Posted on 27 June 2019
“Don’t come with a speech, come with a plan.” That was UN Secretary-General Antonio Guterres’s instruction to world leaders ahead of the Climate Action Summit taking place in New York in September. I agree: we need to move beyond negotiation to implementation, to see at the Summit concrete, ambitious proposals and examples of progress already made which will set the world on a path to 1.5℃. We need to see catalysing acts which have the potential to transform key sectors and lay the foundations for the crucial next stage of the Paris Agreement, at this pivotal point in the effort to tackle the climate crisis.
The Climate Action Summit marks only the second time a UN Secretary-General has convened such an event. The first time, five years ago, was Ban Ki-moon’s Climate Summit 2014, which began a year of intense diplomatic activity and civil society activism that ended with the Paris Agreement at the end of 2015.
Now, as then, the Summit will play a vital role in building momentum around individual country commitments. It is one of three key milestones this year – alongside the Petersberg Dialogue which took place in May in Berlin, and COP25 in Santiago, Chile, in December – that will set the stage for crucial decisions in 2020.
That momentum is urgently needed. Around the world, governments have been distracted by populism and isolationism, even as the urgency of the climate crisis is becoming more evident. Last October’s 1.5°C report from the Intergovernmental Panel on Climate Change spelt out the challenge that is facing us, namely for the global economy to become net-zero emitting in the second half of this century – and made it clear we have no time to lose.
By the end of next year, countries need to have revised their Nationally Determined Contributions (NDCs) – their emissions pledges made as part of the Paris Agreement. These NDCs, which at present put us on a pathway for more than 3°C of warming by the end of the century – need to be more ambitious, in line with the climate science, and be more comprehensive.
What does this ambition look like? It should recognise the economic transformation that is needed to eliminate greenhouse gas emissions. It should demonstrate the strong political will needed to overcome vested interests. And it requires clear, measurable action, not just pledges to action in the future, particularly among the big emitters.
It also requires countries to set out their 2050 strategies. For example, at the start of May, Scotland announced that it will introduce legislation to become net zero-emissions by 2045. That move followed a comprehensive report from a UK government advisory body spelling out how the UK as a whole could do so, by 2050. And yesterday, Japan tabled its long-term decarbonisation strategy with the UN.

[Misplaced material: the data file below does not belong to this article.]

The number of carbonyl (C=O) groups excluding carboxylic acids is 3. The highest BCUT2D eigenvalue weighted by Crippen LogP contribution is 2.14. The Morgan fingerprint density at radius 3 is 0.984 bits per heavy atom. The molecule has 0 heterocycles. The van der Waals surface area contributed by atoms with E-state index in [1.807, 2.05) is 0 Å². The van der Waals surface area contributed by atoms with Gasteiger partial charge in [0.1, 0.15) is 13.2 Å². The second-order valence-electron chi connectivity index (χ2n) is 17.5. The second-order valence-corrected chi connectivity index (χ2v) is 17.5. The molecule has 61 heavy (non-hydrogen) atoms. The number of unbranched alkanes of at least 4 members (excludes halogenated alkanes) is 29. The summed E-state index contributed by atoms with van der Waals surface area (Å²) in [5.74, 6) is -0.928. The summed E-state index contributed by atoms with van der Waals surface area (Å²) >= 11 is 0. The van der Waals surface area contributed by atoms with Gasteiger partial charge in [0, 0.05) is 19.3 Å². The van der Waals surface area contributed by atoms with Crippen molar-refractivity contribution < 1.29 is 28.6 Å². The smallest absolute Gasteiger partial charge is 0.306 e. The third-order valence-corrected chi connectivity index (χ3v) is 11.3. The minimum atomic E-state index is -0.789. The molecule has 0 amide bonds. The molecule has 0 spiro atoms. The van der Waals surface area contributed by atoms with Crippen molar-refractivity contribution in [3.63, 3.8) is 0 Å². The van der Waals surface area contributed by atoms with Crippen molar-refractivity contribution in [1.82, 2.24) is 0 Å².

Ambition can also be expressed through the policies and measures that will deliver low-carbon economies. Governments have a range of levers at their disposal – of tried and tested mechanisms, such as carbon pricing, energy efficiency standards and clean energy mandates – that can encourage companies and individuals to reduce their climate impacts. Many of these have low or even negative costs.
The Climate Action Summit offers the perfect platform for governments – in alliance with non-state actors – to announce these strategies, plans, policies and initiatives. Its objective is to develop ambitious solutions in several key areas: a global transition to renewable energy; sustainable and resilient infrastructures and cities; sustainable agriculture and management of forests and oceans; resilience and adaptation to climate impacts; and alignment of public and private finance with a net-zero economy.
The Secretary-General has established action portfolios, covering these areas as well as mitigation writ large, youth engagement and public mobilisation, and social and political drivers.
Strong commitments and announcements around these nine elements could generate the momentum we need for success in Santiago – creating in turn a powerful impetus for ambitious climate action as we enter 2020.
In a few days time, we will have the chance to take stock of how we are progressing toward this important moment, to allow for peer review of the Summit Outcomes currently proposed by the nine Summit workstreams, and to make a strong push for the type of ambition we need to see by September.
Manuel Pulgar-Vidal is the leader of WWF’s global climate and energy practice. He is based in Lima, Peru.